Instead, he uses the local boat service to send money to his children who are studying in Jacmel. He sends 500 gourdes once per month to pay for their daily living expenses, plus extra money at the beginning of the school semester for fees and uniforms. The boat service may be slow, but David is not in any particular rush.

Learning to use a new service, and teaching his family how to use it, poses economic costs and transaction costs, and he does not consider the efficiency gains made to be worth the effort.

When access is not enough

Yet other people technically have access to financial services, but do not have sufficient resources to make use of them. Here the problem of insufficient income is more important than transaction costs.

Goods waiting to be loaded onto the boats that travel
 twice-weekly between Anse-à-Pitres and Marigot, Haiti.
Photo by Erin B. Taylor
Nicolas, for example, also lives on the border of Haiti and the Dominican Republic. He has a wife and two school-aged children, and he earns US$30 per week carting goods, baggage, and people onto the boats that travel between Anse-à-Pitres and Marigot. He earns just enough money to feed himself and his family. He is three months behind on rent payments for his house, and when we spoke with him he could not travel to find better work because he was ill.

Before the earthquake in January 2010, Nicolas sometimes received money from his relatives in Port-au-Prince via both the informal boat service and the formal Western Union office. Few transaction costs blocked his use: the services were located in the center of his town, and he had sufficient time during working hours to visit them.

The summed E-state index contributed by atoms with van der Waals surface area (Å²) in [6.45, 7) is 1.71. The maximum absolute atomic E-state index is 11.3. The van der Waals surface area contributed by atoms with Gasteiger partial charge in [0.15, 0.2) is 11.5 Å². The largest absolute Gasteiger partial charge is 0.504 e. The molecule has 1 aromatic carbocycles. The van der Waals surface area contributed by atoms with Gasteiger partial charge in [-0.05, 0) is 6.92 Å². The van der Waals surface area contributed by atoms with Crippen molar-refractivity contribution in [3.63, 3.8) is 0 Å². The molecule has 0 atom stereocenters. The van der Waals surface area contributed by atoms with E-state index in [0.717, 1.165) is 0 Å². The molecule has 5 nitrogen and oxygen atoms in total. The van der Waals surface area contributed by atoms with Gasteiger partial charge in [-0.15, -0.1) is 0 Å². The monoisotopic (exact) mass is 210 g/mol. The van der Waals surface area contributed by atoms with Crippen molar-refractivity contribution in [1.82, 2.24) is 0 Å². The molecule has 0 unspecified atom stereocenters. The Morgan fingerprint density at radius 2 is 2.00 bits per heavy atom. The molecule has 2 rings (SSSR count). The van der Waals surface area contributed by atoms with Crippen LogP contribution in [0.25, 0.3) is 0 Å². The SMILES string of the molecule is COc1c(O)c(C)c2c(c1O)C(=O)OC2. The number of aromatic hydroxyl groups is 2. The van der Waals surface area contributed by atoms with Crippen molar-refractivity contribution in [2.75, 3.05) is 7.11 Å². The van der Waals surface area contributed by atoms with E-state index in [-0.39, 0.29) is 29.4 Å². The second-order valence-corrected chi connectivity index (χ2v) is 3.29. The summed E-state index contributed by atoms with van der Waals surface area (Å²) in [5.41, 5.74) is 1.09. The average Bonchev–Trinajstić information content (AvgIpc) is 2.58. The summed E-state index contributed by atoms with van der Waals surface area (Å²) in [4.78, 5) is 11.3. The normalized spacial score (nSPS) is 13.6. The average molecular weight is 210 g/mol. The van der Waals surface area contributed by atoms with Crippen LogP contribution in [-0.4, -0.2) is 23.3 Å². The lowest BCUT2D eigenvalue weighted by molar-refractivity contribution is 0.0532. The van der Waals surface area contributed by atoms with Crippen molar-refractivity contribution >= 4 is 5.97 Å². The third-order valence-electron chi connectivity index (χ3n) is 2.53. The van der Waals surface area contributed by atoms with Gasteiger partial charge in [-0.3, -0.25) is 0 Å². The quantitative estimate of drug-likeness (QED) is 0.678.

However, he has not received any assistance since because he has not been able to contact his relatives. He has no phone or even spare money to buy a calling card so that he can borrow someone else’s phone. He is very stressed because he does not even know if they survived:

“The earthquake killed a lot of people in Port-au-Prince, and I don’t know if my relatives are alive or dead. I had my uncle’s telephone number but I lost it. I want to go past the house of a neighbor here who knows well how to use the telephone, but I have no money to give him.” (Nicolas, Anse-à-Pitres, July 2010).”

Nicolas has essentially become “un-serviced” as his fortunes have changed. His case is a telling reminder of how, for the poor, financial inclusion does not just depend upon access and literacy, but also on receiving a minimum income to remain a customer.

Defining a research question